For Saint Mary’s University student Aimee Boggs ’20, hearing that her hometown school was in need of help was heartbreaking. Largely because of her ongoing fundraising efforts for the school, a tragic turn of events has turned into an uplifting story of generosity.
On Jan. 5, a trailer used for offices and storage at the De La Salle Blackfeet School in Browning, Mont., was vandalized and set on fire. This act of violence was especially tough for the Lasallian school, which Boggs said depends largely on volunteers and philanthropic gifts.
“I was upset because the school has been such a blessing to the Blackfeet community,” Boggs said. “Everybody from my siblings to my nephews have gone to this school, so to hear that someone would cause that type of damage to a school that not only runs on donations, but has been a light to our community, is devastating.”
Within just one day, Boggs, a 2012 graduate of De La Salle Blackfeet School, started a Facebook Fundraiser, with the hope of raising $20,000, to help the school purchase another trailer and replace its contents.
In less than a month, she has raised over $9,330. Additionally, she helped promote an ice-skating fundraiser for De La Salle, sponsored by the Office of Campus Ministry, and a hockey jersey raffle, made possible by the Athletics Department, both held Jan. 26 on the Winona Campus. Also that day, a collection was taken at Mass. About 75 people attended the ice-skating event, and these combined efforts raised just over $507.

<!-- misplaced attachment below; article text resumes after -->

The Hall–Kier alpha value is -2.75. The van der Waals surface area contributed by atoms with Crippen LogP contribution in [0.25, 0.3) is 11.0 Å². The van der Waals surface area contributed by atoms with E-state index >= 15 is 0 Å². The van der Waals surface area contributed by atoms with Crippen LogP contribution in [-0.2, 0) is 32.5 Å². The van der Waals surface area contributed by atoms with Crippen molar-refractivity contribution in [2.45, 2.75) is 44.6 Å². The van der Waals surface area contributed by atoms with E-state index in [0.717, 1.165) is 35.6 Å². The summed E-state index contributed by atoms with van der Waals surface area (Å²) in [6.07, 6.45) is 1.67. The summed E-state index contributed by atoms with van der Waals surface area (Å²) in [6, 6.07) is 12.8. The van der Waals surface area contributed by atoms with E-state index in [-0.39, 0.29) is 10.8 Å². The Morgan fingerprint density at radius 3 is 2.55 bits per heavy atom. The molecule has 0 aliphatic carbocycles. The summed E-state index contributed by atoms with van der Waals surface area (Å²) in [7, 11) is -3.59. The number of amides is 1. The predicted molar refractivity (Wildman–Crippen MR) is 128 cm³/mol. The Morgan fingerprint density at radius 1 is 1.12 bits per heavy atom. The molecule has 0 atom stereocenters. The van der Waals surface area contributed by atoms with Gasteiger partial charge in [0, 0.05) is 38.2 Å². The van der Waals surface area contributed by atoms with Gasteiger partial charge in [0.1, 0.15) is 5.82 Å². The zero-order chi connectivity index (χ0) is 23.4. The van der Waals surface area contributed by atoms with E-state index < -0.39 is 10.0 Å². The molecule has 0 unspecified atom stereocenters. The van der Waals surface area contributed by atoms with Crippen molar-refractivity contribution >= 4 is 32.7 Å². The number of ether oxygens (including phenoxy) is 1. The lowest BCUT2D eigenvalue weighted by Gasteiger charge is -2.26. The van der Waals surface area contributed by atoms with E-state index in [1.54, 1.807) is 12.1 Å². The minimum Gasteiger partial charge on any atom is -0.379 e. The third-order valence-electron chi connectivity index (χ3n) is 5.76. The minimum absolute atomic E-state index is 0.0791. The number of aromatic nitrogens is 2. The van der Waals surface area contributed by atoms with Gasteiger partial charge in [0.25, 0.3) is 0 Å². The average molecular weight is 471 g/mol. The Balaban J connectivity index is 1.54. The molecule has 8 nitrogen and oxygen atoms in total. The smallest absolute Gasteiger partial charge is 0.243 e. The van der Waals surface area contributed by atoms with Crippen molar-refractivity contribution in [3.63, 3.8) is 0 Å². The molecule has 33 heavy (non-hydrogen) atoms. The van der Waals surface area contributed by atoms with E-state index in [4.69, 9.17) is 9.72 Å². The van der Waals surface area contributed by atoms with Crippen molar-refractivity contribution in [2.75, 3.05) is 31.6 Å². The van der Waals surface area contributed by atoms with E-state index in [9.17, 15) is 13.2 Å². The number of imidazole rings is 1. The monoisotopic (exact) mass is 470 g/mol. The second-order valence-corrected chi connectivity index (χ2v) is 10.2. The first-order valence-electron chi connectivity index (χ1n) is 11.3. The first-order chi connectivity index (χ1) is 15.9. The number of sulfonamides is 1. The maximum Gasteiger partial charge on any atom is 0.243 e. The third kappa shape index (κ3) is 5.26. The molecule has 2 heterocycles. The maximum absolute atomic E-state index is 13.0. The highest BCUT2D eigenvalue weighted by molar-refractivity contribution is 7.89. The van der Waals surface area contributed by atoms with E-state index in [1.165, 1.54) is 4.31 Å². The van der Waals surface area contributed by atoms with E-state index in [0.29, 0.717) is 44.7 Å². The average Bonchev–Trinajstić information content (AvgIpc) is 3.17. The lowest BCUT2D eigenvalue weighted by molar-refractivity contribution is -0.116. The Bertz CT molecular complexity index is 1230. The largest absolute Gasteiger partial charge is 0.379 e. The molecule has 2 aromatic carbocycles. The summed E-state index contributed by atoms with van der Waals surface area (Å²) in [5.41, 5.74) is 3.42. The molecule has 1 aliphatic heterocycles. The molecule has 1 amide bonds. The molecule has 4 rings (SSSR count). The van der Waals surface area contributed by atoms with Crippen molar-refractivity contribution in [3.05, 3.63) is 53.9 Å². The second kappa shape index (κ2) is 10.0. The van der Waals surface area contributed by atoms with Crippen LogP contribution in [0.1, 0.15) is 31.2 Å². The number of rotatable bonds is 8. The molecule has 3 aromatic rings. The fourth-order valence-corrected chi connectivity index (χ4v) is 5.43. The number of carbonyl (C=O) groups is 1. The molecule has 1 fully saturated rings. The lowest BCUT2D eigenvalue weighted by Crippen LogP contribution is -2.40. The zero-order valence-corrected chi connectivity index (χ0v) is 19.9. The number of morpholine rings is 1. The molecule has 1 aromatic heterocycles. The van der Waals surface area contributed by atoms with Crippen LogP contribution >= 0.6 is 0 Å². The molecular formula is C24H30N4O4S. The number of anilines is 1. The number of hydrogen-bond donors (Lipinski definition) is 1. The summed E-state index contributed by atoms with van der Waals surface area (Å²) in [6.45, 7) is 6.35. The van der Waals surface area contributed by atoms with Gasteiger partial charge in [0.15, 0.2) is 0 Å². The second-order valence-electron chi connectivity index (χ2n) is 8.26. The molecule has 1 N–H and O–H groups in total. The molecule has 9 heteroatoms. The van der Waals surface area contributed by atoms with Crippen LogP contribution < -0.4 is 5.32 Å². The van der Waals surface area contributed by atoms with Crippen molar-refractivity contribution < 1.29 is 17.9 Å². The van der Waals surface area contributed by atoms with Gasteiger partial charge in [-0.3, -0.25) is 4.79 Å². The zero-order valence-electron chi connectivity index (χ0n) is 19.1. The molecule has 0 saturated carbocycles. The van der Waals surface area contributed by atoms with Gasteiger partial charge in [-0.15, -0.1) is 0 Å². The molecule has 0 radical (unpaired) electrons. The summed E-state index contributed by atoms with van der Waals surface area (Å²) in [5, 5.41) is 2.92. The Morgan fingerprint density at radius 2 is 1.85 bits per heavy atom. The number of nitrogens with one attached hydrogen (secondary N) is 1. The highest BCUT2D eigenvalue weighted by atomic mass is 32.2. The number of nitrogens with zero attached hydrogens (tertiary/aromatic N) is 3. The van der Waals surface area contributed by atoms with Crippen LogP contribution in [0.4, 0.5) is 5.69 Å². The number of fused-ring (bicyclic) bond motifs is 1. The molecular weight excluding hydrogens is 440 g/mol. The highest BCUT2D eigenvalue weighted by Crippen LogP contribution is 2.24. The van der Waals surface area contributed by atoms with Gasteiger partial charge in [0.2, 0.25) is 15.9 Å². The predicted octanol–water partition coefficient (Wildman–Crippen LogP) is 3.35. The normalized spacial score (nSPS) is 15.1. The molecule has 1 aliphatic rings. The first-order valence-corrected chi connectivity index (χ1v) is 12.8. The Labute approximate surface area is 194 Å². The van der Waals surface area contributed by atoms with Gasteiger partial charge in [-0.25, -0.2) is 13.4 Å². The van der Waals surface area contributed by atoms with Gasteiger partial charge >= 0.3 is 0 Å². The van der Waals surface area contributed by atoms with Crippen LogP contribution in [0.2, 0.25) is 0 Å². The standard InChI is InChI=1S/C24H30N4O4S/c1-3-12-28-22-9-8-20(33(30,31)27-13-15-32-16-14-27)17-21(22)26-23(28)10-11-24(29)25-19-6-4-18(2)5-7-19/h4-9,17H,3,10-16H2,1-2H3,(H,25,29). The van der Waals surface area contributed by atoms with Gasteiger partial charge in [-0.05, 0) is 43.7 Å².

“It’s great to see how quickly we have raised the money, and it’s cool to see how many people have shared the post,” Boggs said. “It just shows how supportive the Lasallian community is and how tight knit we actually are. To see the outpouring of love and support for our community has been heartwarming.”
Boggs hopes to keep her fundraiser going until her goal is met. Donations to the De La Salle Blackfeet School can also be sent directly to P.O. Box 1489, Browning, MT, 59417
This spring student volunteers with S.O.U.L. (Serving Others United in Love) will be completing a service trip to the school as well. Boggs serves as president of S.O.U.L., and her best friend and roommate will be leading this trip.
Boggs said the school serves about 75 students in grades four through eight. But she describes it as more than a school: “It is kind of like Saint Mary’s in the sense that we had so much individualized attention from our teachers,” she said. “And the Brothers made that school what it is. I felt safe and supported, and I looked forward to going every single day. I don’t think I ever missed school. Without De La Salle I wouldn’t be at Saint Mary’s. I probably wouldn’t be in college. It was literally my second home.”